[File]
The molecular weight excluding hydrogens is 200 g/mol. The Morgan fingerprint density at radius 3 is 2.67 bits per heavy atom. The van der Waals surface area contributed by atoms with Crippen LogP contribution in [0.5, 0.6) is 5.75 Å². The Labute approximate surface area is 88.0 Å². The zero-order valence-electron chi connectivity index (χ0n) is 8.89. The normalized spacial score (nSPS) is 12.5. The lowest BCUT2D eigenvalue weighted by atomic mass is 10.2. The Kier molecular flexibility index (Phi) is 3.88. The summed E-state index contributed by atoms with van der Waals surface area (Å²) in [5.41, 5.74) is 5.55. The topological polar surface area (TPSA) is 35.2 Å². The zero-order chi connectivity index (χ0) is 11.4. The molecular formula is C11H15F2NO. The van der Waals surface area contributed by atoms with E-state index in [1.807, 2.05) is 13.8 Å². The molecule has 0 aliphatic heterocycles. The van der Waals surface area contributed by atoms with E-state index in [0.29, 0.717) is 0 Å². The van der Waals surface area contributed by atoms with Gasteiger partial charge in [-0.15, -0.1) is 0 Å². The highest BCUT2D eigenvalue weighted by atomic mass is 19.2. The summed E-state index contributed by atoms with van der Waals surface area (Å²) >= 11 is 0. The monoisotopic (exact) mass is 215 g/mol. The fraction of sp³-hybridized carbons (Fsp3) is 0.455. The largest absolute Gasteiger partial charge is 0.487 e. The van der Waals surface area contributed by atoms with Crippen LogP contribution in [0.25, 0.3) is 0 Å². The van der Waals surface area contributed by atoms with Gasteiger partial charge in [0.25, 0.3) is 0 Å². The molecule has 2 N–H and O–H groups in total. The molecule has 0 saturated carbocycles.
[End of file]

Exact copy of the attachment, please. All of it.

The molecular weight excluding hydrogens is 200 g/mol. The Morgan fingerprint density at radius 3 is 2.67 bits per heavy atom. The van der Waals surface area contributed by atoms with Crippen LogP contribution in [0.5, 0.6) is 5.75 Å². The Labute approximate surface area is 88.0 Å². The zero-order valence-electron chi connectivity index (χ0n) is 8.89. The normalized spacial score (nSPS) is 12.5. The lowest BCUT2D eigenvalue weighted by atomic mass is 10.2. The Kier molecular flexibility index (Phi) is 3.88. The summed E-state index contributed by atoms with van der Waals surface area (Å²) in [5.41, 5.74) is 5.55. The topological polar surface area (TPSA) is 35.2 Å². The zero-order chi connectivity index (χ0) is 11.4. The molecular formula is C11H15F2NO. The van der Waals surface area contributed by atoms with E-state index in [1.807, 2.05) is 13.8 Å². The molecule has 0 aliphatic heterocycles. The van der Waals surface area contributed by atoms with E-state index in [0.29, 0.717) is 0 Å². The van der Waals surface area contributed by atoms with Gasteiger partial charge in [-0.15, -0.1) is 0 Å². The highest BCUT2D eigenvalue weighted by atomic mass is 19.2. The summed E-state index contributed by atoms with van der Waals surface area (Å²) >= 11 is 0. The monoisotopic (exact) mass is 215 g/mol. The fraction of sp³-hybridized carbons (Fsp3) is 0.455. The largest absolute Gasteiger partial charge is 0.487 e. The van der Waals surface area contributed by atoms with Crippen LogP contribution in [0.25, 0.3) is 0 Å². The van der Waals surface area contributed by atoms with Gasteiger partial charge in [0.25, 0.3) is 0 Å². The molecule has 2 N–H and O–H groups in total. The molecule has 0 saturated carbocycles.